At long last our government is paying attention to the ongoing fraud of Palestinian refugee claims (“Counting Palestinian Refugees,” editorial, June 1).
The Arab world refused to help those who chose to flee their homes during Israel’s defense against the Arab onslaught in 1948. After Israel prevailed, the Arab governments refused to resettle the Palestinian refugees because they wanted to use them as a propaganda pawn, specifically to preserve the issue as the basis for the “right of return” claim.
It’s about time the truth came out.
Harold Herman (Via E-Mail)
It was unfortunate that The Jewish Press editorial page would criticize President Obama for providing wholly innocuous links to administration achievements on the biographical sketch pages of several presidents.
You went so far as to suggest, completely incorrectly, that the president was violating the law. And no, no one who has common sense would agree that it violated the spirit of the law either, because the law you cited is the federal embezzlement and theft statute and has nothing to do with this.
Let’s be honest about what we’re talking about here. On the bottom of several biographies of modern presidents, the White House added a Did-you-know tidbit about something Obama had done. Calvin Coolidge was the first president to broadcast a speech over radio. President Obama was the first to hold a virtual town hall meeting. President Eisenhower created the Council on Physical Fitness. The First Lady’s big issue is childhood obesity, and the page has a link to her program.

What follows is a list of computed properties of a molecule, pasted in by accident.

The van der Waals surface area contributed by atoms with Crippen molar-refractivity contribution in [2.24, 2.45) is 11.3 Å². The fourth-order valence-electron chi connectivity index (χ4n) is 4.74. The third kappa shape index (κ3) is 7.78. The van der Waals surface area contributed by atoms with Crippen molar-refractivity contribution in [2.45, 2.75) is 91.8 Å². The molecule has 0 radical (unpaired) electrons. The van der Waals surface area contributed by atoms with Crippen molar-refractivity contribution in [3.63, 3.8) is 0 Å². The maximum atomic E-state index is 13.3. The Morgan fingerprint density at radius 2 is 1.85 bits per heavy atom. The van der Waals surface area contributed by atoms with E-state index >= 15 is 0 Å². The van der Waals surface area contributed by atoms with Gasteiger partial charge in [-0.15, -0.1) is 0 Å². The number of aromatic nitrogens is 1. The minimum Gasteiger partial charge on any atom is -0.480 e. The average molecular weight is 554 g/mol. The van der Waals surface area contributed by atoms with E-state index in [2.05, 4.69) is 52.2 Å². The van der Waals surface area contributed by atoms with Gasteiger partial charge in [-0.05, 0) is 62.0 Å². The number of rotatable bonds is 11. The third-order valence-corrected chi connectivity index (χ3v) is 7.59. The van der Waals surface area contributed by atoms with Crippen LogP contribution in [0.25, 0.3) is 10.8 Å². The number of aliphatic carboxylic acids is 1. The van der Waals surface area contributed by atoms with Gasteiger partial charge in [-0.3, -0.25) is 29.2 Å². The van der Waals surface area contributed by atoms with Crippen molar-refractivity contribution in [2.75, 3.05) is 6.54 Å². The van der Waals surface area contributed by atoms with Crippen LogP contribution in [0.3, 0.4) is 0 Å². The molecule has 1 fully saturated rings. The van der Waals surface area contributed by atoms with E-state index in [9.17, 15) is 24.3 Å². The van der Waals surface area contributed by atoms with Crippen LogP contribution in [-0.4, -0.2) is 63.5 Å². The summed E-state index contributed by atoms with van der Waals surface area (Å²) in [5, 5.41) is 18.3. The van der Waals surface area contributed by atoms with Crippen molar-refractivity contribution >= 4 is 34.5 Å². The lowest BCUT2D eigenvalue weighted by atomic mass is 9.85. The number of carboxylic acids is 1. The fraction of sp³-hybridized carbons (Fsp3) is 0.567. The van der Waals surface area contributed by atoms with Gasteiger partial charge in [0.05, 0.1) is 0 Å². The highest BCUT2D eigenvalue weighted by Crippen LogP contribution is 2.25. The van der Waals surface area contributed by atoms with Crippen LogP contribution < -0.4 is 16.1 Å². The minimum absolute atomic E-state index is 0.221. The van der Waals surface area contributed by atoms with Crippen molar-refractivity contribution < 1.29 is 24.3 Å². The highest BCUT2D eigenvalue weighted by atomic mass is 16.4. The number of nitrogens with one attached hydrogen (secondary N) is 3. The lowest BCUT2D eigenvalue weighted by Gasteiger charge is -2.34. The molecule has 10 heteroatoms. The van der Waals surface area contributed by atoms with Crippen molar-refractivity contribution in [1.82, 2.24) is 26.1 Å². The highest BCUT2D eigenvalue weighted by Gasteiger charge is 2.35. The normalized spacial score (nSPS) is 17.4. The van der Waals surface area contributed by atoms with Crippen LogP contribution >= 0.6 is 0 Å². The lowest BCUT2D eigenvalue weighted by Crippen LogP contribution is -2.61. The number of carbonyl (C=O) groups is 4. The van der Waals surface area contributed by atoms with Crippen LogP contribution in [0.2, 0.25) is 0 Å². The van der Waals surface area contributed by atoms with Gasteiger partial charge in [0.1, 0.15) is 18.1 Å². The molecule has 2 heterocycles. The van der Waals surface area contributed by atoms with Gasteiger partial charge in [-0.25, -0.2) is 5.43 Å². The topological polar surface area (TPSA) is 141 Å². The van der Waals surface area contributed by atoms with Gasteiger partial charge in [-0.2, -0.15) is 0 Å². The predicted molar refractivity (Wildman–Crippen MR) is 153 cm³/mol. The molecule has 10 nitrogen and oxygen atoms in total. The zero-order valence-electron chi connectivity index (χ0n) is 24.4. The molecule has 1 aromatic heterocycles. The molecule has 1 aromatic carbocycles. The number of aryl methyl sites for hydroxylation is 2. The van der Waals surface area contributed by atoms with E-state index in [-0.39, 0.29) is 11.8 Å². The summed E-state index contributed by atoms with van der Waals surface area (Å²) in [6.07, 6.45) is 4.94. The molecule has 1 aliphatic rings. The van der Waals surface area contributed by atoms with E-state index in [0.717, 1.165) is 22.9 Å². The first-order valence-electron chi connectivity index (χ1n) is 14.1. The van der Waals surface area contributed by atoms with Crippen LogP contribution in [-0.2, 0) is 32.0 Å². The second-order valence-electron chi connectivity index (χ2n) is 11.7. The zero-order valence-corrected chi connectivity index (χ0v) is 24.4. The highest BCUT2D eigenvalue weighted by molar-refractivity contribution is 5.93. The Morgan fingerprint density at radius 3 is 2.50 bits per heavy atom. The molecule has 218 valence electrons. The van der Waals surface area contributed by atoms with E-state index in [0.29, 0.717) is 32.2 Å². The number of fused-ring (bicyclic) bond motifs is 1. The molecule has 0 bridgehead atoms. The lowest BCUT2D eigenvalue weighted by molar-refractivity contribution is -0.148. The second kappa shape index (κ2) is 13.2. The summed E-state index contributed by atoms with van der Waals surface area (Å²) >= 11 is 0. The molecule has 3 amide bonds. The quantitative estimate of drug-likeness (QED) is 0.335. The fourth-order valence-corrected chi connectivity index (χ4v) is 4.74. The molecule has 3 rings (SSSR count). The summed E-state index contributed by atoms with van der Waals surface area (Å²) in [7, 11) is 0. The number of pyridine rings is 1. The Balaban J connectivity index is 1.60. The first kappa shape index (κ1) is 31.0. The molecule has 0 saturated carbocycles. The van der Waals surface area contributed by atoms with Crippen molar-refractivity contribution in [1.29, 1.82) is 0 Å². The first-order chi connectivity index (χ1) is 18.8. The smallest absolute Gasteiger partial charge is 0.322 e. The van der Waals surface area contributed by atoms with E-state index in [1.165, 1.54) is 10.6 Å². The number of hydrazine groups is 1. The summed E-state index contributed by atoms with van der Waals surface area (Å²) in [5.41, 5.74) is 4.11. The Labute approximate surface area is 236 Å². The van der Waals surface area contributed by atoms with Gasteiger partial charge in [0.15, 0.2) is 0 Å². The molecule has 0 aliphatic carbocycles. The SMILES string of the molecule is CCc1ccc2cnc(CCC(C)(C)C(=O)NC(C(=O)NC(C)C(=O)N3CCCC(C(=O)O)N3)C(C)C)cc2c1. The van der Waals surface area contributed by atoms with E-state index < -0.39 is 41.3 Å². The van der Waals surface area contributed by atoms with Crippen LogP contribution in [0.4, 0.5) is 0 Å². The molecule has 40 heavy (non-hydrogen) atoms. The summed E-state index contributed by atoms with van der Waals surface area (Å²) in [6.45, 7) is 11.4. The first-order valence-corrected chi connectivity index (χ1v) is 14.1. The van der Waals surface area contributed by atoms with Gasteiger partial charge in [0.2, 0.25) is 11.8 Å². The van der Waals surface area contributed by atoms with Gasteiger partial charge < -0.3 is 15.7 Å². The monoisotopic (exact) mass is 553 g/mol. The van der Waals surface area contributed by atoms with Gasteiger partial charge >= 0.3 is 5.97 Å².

This is what you’re so upset about? This is the basis of accusing the president of committing a crime? No one is changing history here, and none of this is anything a Republican president would not do (were he as Internet-savvy as Obama and his administration is).
Editorials like this speak to a larger issue in the frum community, where some seem ready to dispense with any notion of fact or fairness when talking about this president. Wholly false stories about the president’s citizenship and religion are culled from far-right blogs and websites and presented as fact. The president is deemed a socialist, an authoritarian, and worse – and everything is always presented in the most alarmist tones imaginable.
This must stop immediately, and not only because it is longstanding practice in our community to be respectful when discussing elected officials because, after all, they are the ones we must work with to accomplish our goals. The uncivil dialogue is a chillul Hashem whether it is directed at a Democratic or Republican president.
No one is out to get us, and we do ourselves no favors by adopting the hyperpartisanship that, like a disease, has infected our public discourse to the point where the federal government can barely function, the accuracy of information is always suspect, and people live in irrational fear. It’s hurting our country.
Michael Brenner Woodmere, NYOur Readers